ITO：Right，Mr. Endoalso worked there. We inadvertently called Mr. Uchii，Mr. Endou and Mr. Kuji “the Three Masters ”. Working under them were Mr.Musha and Mr. Doi. We called the five of them “the Five Men”. The hierarchical structure of the firm was very clear-cut back then. Once Mr. Kikutakedistributed the tasks，the Three Masters would start working immediately，Mr. Uchii sketching on the site plan，Mr. Kuji drawing the elevations， whileMr. Endo working on the details. Such a highly organized system，with one order followed by instant design actions，almost resembled an army，a well-disciplined one. Mr. Senda and Ms. Hasegawa joined the firm one year earlier and I joined the firm the very next year. That was also the time when theteam structure became a bit disorganized. People spent most time on bragging and little time on really doing the work. Well，Ms. Hasegawa was actuallyquite diligent，but Mr. Senda and I were among those who talked a lot most of the times.
FURUICHI：What projects did you work on during that time？
ITO：In my first year，the firm was working on the Miyakonojo Convention Center project，which I had participated in during my internship. They were aboutto start the design phase at that time，so I was assigned to conduct the design survey all by myself. I worked on that for a month and concluded with a finalpresentation. When I visited the project site the very next year，I was really surprised that the project had already been built up. Also，when I joined the firm，the Tokyu Corporation just appointed Mr. Kikutake to work on the master plan of the corridor area along the Ten-en-toshi Line，so I was mostly working onthis project for my first two years at the firm. The Line was not open yet and the entire site was all farmlands at the time. That was a project started fromsite planning，therefore，instead of substantial architectural design，we worked on the master plan and the preliminary plan of the apartment buildings，etc.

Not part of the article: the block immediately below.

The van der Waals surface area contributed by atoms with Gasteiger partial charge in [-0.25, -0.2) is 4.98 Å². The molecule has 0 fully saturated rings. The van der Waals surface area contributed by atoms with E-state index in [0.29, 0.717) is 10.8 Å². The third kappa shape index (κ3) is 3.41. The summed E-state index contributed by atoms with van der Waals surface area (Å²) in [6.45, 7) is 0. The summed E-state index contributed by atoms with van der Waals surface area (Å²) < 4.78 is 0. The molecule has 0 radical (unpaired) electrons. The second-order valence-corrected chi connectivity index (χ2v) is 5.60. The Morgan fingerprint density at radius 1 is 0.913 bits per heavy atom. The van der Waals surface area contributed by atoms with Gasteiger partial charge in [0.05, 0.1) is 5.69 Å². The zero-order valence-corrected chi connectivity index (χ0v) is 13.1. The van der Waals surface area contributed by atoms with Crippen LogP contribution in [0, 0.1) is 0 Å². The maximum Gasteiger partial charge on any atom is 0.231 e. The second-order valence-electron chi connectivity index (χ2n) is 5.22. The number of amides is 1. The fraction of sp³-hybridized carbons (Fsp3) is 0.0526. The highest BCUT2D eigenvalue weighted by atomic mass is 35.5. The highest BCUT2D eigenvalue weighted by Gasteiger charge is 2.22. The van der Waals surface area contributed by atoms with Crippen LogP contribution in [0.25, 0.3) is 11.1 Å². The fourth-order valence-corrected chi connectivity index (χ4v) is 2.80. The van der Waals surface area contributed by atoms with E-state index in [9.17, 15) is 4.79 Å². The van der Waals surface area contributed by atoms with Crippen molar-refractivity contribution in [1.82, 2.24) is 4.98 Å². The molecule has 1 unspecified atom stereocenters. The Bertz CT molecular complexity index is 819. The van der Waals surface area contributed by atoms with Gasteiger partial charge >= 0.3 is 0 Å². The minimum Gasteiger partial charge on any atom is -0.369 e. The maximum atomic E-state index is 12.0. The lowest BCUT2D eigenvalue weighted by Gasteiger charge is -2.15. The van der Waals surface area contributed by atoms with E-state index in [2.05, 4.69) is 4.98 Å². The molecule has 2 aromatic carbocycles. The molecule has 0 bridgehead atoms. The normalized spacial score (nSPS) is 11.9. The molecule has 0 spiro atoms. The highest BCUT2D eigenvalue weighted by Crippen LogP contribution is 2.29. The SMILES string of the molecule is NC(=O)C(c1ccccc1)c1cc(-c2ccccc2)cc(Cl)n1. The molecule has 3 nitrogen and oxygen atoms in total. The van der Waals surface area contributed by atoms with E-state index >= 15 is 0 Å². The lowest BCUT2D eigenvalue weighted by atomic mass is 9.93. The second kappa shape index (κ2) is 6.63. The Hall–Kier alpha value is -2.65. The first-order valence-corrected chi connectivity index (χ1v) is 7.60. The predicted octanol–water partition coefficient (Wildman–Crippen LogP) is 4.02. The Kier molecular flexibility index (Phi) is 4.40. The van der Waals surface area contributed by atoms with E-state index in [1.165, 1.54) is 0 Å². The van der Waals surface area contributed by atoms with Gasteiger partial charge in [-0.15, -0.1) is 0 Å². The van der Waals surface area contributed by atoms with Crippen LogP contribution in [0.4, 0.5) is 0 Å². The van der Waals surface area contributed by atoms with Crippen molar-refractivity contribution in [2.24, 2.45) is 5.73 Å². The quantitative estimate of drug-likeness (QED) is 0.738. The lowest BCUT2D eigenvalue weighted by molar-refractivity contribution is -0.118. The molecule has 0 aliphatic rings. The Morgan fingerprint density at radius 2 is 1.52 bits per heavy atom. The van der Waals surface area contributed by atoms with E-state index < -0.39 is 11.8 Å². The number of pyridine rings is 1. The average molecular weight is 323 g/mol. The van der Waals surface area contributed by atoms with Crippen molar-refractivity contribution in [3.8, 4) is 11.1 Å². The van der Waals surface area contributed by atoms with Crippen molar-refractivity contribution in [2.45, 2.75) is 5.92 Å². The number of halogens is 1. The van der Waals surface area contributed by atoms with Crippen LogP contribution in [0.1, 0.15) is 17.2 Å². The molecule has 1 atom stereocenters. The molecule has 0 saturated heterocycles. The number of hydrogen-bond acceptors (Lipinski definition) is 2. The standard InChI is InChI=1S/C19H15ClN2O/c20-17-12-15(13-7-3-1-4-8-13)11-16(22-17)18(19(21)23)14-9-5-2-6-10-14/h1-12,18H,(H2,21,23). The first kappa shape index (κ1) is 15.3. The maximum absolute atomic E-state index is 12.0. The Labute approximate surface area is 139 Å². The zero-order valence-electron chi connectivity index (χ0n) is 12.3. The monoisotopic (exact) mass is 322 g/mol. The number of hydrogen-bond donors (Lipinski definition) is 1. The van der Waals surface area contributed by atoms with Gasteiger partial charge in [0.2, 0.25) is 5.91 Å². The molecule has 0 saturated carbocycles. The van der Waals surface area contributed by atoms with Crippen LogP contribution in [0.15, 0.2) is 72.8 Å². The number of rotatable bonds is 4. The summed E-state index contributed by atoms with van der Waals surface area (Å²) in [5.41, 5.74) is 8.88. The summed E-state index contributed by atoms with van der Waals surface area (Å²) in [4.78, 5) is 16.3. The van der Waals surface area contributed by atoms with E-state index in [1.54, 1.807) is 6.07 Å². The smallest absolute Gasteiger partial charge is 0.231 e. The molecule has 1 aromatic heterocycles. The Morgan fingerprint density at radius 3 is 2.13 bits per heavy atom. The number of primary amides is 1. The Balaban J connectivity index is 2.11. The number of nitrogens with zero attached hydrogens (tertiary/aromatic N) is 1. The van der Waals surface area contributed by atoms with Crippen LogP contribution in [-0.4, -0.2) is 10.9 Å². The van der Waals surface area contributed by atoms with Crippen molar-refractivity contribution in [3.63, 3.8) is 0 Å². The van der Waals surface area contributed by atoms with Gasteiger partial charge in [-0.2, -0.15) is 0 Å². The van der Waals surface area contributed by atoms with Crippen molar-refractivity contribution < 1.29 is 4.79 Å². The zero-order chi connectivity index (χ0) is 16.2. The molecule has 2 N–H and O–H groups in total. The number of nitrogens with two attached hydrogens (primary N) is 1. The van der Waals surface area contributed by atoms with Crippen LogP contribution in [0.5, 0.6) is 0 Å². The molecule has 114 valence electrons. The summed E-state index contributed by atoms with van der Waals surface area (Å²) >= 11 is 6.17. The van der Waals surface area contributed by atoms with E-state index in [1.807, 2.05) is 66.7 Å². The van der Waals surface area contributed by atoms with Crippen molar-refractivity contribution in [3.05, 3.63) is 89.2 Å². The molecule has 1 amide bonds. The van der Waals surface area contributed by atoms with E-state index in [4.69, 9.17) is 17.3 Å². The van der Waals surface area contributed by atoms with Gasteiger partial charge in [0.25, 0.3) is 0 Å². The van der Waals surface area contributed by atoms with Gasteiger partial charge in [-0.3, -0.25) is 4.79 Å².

FURUICHI：What other projects did you work on after that？
ITO：A year later，I was assigned to work on the design of the Itabashi District Kindergarten. I think that building still exists there.
FURUICHI：Ah，it’s a must-see then.
ITO：I only worked on the design phase and we did not participated in on-site supervision later on. So，I guess it’s not the best candidate to be presented asone of Mr. Kikutake’s signature pieces.
FURUICHI：How long did you work at the Kikutake Architects？
ITO：Four years even. In the latter two years，I was mostly working on the preparation for the Osaka World Expo’70.
FURUICHI：Was it the comprehensive plan？
ITO：Yes. Mr. Tange was the general director of the master planning，while Mr. Isozaki ，Mr. Kikutake，and Mr. Otaka were working under him. They werethe key figures who set up and led the preparation committee. In addition，each firm was asked to assign a junior staff member to work on the project，likea hostage，and I was one of them. The preparation committee was set up in the same building where Mr. Tange’s design firm was located，just one floorunderneath. They held weekly meetings to discuss the designing ideas，which would then be drafted into drawings by us junior designers in the following week.
FURUICHI：Sounds very interesting.
ITO：Indeed. Thanks to those meetings，I had the chance to closely interacted with Mr. Isozaki and Mr. Tange.
FURUICHI：Was that when you knew Mr. Isozaki？
伊东∶是的。那时大约是在1967～ 1968 年吧。
ITO：That’s right. It was around 1967-1968.
FURUICHI：During the Expo preparation work，you must have met lots of people who you knew of，I guess？
ITO：Well，I knew them，but actually they were already well-established senior designers while I was merely a young junior staff member. I would beoverjoyed to just have a word or two with them.
FURUICHI：Who else were working on the preparation committee？
伊东∶工作团队中，丹下先生那里的人样子还记得，不过项目之后也没有继续交往了。那时学生运动正闹得越来越激烈了。尤其是全共斗组织 那帮人。由于还留在学校的我大学时的同学也都参加了学运，夜晚便常被叫到那些地方去。说是集会，其实也就是做募捐。所以昼夜的工作内容是截然断裂的状态。学运在1969 年达到高潮，连学校也被封锁了。当时我想这样两头做事也吃不消，干脆重返校园学习吧。可是大学都被封锁掉了，所以1969 年辞职后就不得不开始单干了起来。